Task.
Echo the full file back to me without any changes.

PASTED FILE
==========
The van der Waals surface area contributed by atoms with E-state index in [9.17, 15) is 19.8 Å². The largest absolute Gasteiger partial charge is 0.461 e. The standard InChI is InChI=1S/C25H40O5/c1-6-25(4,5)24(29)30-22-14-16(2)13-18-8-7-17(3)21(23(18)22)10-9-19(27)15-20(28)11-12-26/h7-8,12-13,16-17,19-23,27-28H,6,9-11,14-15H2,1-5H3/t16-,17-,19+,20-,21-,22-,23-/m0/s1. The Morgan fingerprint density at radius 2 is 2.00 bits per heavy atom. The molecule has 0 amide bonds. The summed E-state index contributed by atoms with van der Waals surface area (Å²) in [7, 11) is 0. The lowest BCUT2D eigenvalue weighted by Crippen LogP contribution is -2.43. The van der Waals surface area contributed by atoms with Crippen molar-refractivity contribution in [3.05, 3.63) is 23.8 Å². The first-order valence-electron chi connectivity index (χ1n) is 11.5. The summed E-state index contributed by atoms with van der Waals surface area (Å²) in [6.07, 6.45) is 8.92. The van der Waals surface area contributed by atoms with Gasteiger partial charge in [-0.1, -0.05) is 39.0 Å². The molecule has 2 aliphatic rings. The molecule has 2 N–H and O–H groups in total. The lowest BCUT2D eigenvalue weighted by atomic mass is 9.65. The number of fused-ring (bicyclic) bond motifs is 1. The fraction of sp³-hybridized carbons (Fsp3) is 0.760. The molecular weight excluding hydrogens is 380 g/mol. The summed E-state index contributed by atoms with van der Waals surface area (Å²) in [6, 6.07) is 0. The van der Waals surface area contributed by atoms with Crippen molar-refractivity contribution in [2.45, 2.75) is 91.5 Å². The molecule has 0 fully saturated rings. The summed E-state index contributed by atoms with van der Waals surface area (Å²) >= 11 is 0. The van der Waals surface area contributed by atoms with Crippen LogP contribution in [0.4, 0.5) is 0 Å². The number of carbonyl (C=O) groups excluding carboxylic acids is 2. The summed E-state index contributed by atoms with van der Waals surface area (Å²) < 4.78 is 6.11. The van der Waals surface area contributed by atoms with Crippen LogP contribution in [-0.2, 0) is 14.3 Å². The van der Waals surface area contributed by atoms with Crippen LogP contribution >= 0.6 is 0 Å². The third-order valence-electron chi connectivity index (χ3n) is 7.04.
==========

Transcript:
The van der Waals surface area contributed by atoms with E-state index in [9.17, 15) is 19.8 Å². The largest absolute Gasteiger partial charge is 0.461 e. The standard InChI is InChI=1S/C25H40O5/c1-6-25(4,5)24(29)30-22-14-16(2)13-18-8-7-17(3)21(23(18)22)10-9-19(27)15-20(28)11-12-26/h7-8,12-13,16-17,19-23,27-28H,6,9-11,14-15H2,1-5H3/t16-,17-,19+,20-,21-,22-,23-/m0/s1. The Morgan fingerprint density at radius 2 is 2.00 bits per heavy atom. The molecule has 0 amide bonds. The summed E-state index contributed by atoms with van der Waals surface area (Å²) in [7, 11) is 0. The lowest BCUT2D eigenvalue weighted by Crippen LogP contribution is -2.43. The van der Waals surface area contributed by atoms with Crippen molar-refractivity contribution in [3.05, 3.63) is 23.8 Å². The first-order valence-electron chi connectivity index (χ1n) is 11.5. The summed E-state index contributed by atoms with van der Waals surface area (Å²) in [6.07, 6.45) is 8.92. The van der Waals surface area contributed by atoms with Gasteiger partial charge in [-0.1, -0.05) is 39.0 Å². The molecule has 2 aliphatic rings. The molecule has 2 N–H and O–H groups in total. The lowest BCUT2D eigenvalue weighted by atomic mass is 9.65. The number of fused-ring (bicyclic) bond motifs is 1. The fraction of sp³-hybridized carbons (Fsp3) is 0.760. The molecular weight excluding hydrogens is 380 g/mol. The summed E-state index contributed by atoms with van der Waals surface area (Å²) in [6, 6.07) is 0. The van der Waals surface area contributed by atoms with Crippen molar-refractivity contribution in [2.45, 2.75) is 91.5 Å². The molecule has 0 fully saturated rings. The summed E-state index contributed by atoms with van der Waals surface area (Å²) >= 11 is 0. The van der Waals surface area contributed by atoms with Crippen LogP contribution in [0.4, 0.5) is 0 Å². The number of carbonyl (C=O) groups excluding carboxylic acids is 2. The summed E-state index contributed by atoms with van der Waals surface area (Å²) < 4.78 is 6.11. The van der Waals surface area contributed by atoms with Crippen LogP contribution in [-0.2, 0) is 14.3 Å². The van der Waals surface area contributed by atoms with Crippen LogP contribution >= 0.6 is 0 Å². The third-order valence-electron chi connectivity index (χ3n) is 7.04.